The message came to SV Far – one of the Arc Fleet. They were closest to a boat called Southern Cross, who had received the May Day call. Chris spoke to every vessel in our fleet to share information and work through how the fleet could help. Chris’s years of handling emergencies through the radio on aeroplanes really showed through – he was fab. Mistral was 60 miles away – the second or third nearest boat to the life raft co-ordinates. Along with 6 other Arc boats, we changed course – heading south as fast as we were able. Chris suggested the fleet speak on the radio every hour on the hour to keep everyone updated.

As we changed our sails, the wind picked up and we were able to sail at 8.5 to 9 knots (faster than engine speed) into the night in a fine reach. We were conscious that the 4 souls in the life raft had already had 2 hours in it and faced the night stranded.

SV Rolling Stone was closest (a non Arc vessel) and estimated their eta at 9.15pm. Far was next at 12.45 and us at 12.50 – 6 to 7 hours away. If there had to be a search, there were going to be several boats available. The US Coast Guard was contacted along with the Joint Rescue Control Centre and the Peruvian Navy. A cargo tanker was within 50 miles and was also asked to assist. The Star Link internet contact was invaluable. A WhatsApp group was set up for all those involved in the rescue mission. The messages came through thick and fast. A mix of information, support and emotion.

On Mistral, we continued our watch rota – Chris tried to get rest so he would be alert as we approached the last known co-ordinates. I stayed with the communications – listening out for progress. The first really positive news came through when SV Rain Dancer connected to a boat via their handheld electronic tracker – we had new co-ordinates. The tracker can also receive messages so Southern Cross was able to communicate with Rain Dancer – they knew a rescue mission was underway. I can’t imagine how much of a relief that must have been to those in the life raft. You hope the electronics are sending your position out over the air waves, but it’s an act of faith until someone is able to actually make contact.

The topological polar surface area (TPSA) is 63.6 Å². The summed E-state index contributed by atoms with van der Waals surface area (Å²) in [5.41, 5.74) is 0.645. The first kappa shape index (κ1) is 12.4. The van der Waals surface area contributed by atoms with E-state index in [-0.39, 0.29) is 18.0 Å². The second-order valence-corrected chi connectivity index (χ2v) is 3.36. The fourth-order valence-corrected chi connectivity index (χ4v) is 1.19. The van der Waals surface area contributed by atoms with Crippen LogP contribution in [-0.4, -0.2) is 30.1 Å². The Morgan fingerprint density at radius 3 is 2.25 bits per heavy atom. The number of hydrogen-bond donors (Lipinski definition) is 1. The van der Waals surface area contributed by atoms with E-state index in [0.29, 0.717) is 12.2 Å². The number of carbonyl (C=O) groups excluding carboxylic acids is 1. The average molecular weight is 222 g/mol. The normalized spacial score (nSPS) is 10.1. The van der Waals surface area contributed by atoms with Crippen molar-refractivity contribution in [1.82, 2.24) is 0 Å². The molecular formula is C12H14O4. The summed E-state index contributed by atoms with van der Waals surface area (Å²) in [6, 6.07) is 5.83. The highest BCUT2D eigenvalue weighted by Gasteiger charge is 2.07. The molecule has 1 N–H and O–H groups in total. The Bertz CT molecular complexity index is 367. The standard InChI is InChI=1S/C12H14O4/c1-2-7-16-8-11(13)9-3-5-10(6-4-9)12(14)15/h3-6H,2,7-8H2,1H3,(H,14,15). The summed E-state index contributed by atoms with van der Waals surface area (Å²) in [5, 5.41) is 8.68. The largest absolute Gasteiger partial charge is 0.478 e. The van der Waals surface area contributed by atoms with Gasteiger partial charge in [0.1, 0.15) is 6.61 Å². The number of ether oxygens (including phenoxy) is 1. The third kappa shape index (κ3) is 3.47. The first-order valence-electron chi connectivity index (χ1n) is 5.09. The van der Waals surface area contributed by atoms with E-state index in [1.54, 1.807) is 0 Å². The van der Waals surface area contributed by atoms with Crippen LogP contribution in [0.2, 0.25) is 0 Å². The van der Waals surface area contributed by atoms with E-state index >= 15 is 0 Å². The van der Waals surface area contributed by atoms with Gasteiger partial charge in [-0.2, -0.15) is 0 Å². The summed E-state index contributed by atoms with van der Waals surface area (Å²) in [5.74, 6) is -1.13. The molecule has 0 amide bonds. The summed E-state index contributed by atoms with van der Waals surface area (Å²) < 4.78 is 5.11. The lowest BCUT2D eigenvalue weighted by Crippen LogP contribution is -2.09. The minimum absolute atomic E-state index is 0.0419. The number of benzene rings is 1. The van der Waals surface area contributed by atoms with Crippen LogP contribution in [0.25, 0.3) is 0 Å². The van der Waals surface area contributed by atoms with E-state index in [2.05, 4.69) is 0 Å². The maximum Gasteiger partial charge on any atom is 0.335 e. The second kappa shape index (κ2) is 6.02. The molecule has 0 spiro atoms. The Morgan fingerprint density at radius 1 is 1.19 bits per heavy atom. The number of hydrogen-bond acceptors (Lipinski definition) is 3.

The next big news came when Rolling Stone announced she had Rain Dancer in her sights on the AIS – it was 8.59pm. Rolling Stone was 5 miles away. At 10.13pm, SV Rolling Stone had all 4 crew safely on board – healthy and happy to be there. Thank God.

Huge relief through the Arc Fleet. Although we had not been needed on this occasion, it was clear that our support had been invaluable to Rolling Stone and others on the mission. Knowing that there are others close by to help when you are 2000 miles from anywhere is huge – it’s a privilege to be part of this amazing sailing community.

Our final task before re-setting our sails and heading west again was to ensure everyone on the fleet who was helping knew the rescue had been made. Only half the boats have Star Link, so the other half rely on VHF radio or HF radio. 2 more calls from Chris at 11pm and midnight along with an email to the fleet and we were done. I slept for a couple of hours before my watch at 4am. Another beautiful sun rise. Another day dawned. We are 1200 miles from our destination. The day promises to be a good one.

Losing count …

•Sunday, 12 March 2023 • 7 Comments

Yee ha! We passed the half way mark at 2am today. Finally, we are counting down rather than up. Bloody hell … this is a long passage and I am losing all sense of time. Today we will celebrate with a small glass of wine to go with our roast chicken dinner … I can not wait! Definitely feeling the need for that glass of cold Rioja.

More excitement today as we change all the laundry – clean everything for the second half. I know … small things but there are standards on this boat!